Deadline: September 30, 2020.  Submissions can be sent to the guest editor, Aurelia Klimkiewicz, at This email address is being protected from spambots. You need JavaScript enabled to view it. with a copy to This email address is being protected from spambots. You need JavaScript enabled to view it.


Baker, Mona (2013). “Translation as an Alternative Space for Political Action.” Social Movement Studies, 12:1, 23-47.

Cronin, Michael (2017). “Translation and Post-National Identity in the Digital Age.” In Ivana Hostová (ed.) Identity and Translation Trouble, Newcastle upon Tyne, UK: Cambridge Scholars Publishing.19-33.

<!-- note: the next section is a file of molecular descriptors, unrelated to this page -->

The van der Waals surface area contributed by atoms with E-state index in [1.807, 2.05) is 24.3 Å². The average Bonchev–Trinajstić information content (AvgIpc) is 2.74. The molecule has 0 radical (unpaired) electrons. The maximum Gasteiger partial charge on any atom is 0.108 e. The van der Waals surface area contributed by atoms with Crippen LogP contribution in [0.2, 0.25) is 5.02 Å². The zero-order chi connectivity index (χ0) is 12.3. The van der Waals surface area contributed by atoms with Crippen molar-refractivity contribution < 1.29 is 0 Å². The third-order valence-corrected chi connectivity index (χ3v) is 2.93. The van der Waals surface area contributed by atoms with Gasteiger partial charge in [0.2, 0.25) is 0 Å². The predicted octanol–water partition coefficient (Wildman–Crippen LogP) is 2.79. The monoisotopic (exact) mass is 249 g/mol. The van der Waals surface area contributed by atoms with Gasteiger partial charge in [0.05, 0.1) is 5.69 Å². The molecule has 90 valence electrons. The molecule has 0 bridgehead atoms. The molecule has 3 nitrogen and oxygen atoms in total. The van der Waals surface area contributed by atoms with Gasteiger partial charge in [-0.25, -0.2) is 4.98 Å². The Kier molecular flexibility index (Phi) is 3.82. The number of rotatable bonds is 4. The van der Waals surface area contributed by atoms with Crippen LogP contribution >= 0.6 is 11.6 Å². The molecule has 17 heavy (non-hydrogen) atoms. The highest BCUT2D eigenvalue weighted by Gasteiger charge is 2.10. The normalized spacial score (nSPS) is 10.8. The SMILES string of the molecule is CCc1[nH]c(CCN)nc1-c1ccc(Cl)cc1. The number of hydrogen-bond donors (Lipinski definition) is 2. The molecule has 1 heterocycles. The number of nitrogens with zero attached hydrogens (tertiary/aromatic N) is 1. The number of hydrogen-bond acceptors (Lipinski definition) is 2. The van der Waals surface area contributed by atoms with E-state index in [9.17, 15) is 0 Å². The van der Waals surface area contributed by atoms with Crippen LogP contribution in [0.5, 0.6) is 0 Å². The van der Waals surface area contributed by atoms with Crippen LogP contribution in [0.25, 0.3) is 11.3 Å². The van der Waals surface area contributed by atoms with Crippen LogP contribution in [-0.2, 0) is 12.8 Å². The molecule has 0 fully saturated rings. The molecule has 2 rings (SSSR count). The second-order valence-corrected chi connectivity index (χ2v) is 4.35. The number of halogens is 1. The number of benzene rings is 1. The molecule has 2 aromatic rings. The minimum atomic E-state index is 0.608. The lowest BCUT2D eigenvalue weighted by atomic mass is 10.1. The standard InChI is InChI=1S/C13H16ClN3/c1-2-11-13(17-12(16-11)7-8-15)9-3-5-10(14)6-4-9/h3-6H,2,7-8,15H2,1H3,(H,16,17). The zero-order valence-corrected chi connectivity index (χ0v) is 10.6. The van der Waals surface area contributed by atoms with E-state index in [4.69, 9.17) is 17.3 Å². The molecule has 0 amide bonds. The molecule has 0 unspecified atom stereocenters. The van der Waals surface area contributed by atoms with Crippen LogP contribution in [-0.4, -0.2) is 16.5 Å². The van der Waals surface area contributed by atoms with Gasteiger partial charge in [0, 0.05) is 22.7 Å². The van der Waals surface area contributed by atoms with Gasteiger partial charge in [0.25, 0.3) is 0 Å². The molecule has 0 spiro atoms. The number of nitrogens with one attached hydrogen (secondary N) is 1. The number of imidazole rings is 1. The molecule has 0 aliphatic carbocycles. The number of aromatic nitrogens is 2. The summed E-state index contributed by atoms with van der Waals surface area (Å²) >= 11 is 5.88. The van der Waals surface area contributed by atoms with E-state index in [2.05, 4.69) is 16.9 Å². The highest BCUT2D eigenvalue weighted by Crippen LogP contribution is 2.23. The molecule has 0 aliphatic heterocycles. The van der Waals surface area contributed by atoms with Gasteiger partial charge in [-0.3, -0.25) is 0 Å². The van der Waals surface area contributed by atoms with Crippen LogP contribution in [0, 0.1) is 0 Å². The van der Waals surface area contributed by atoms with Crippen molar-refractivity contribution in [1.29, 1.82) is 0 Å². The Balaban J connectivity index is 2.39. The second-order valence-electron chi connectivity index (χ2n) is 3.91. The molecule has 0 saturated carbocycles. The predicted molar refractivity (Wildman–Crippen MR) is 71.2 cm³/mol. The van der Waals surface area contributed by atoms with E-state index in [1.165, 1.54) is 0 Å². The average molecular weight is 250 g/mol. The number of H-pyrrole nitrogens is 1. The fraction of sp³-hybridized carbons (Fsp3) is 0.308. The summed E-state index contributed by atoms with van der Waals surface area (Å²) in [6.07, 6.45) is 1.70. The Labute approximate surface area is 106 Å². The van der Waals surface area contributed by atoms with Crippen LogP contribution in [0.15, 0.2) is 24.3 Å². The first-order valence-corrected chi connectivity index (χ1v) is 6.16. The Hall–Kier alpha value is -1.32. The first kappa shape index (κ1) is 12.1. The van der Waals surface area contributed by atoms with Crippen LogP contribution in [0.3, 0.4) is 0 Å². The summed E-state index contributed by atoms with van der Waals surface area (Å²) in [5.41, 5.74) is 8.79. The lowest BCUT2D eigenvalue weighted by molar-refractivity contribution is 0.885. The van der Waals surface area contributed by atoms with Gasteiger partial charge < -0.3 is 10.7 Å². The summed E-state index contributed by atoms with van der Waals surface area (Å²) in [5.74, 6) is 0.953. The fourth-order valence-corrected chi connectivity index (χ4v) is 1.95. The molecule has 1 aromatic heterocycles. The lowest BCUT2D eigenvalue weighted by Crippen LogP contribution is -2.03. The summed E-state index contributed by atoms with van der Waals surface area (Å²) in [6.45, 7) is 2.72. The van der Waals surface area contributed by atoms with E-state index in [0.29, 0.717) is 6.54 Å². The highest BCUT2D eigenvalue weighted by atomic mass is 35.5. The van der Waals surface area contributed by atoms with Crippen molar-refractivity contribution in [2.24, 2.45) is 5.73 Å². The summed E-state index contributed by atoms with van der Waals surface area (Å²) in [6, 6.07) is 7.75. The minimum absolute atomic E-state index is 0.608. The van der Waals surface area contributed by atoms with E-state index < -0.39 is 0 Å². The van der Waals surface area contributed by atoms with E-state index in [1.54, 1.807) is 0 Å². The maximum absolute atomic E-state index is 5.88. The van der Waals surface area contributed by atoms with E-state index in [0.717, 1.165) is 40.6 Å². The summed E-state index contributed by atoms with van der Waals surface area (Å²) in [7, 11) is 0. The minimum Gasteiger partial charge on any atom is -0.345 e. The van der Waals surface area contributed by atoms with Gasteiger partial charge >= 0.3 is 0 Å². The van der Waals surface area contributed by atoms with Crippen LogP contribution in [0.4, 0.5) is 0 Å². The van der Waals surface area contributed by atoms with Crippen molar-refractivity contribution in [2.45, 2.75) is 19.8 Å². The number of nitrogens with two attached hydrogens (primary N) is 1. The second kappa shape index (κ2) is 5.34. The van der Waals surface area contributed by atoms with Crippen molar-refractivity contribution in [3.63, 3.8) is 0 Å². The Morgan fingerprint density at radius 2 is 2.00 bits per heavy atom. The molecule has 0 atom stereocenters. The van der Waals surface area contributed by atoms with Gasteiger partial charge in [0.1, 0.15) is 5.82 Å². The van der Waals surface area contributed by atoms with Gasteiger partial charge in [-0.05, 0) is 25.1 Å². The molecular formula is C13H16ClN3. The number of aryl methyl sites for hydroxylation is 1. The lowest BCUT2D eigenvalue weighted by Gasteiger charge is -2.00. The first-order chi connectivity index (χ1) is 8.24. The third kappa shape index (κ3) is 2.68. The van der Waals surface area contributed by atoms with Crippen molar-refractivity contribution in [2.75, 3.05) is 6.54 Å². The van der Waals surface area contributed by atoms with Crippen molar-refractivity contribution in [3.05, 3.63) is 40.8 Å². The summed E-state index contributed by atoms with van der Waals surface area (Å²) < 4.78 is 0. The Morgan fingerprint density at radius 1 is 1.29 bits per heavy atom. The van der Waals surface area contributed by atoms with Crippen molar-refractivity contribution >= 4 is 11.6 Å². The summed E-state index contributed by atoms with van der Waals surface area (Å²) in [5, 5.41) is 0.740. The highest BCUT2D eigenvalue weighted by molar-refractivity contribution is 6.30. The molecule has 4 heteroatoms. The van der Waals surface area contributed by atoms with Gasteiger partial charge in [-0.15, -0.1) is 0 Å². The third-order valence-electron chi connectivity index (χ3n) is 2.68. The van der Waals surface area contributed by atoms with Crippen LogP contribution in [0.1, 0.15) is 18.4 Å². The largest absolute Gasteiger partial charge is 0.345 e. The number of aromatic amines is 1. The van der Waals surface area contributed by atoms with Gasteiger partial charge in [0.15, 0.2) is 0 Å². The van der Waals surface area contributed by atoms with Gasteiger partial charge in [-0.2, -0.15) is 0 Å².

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The research group Socio-Cognitive Translation Studies: Processes and Networks (socotrans) at the Centre for Translation Studies at the University of Vienna is delighted to announce an International Conference on Field Research on Translation and Interpreting: Practices, Processes, Networks (FIRE-TI) to be held in Vienna from 18 to 20 February 2021.

The aim of the conference is to bring together researchers who study translation and interpreting (T&I) practices, processes or networks in situ using a variety of different (inter)disciplinary approaches, e. g. from sociological, cognitive, anthropological or ergonomic perspectives. The primary objective thereby is to create a common reflection space for T&I field and workplace research where experts can share insights into the diversity and complexity of translation and interpreting practices. In doing so, the conference also seeks to bring to the fore those particular aspects that are hard to reconstruct through product analyses or in a laboratory setting.

Extended deadline for submissions: 13 September 2020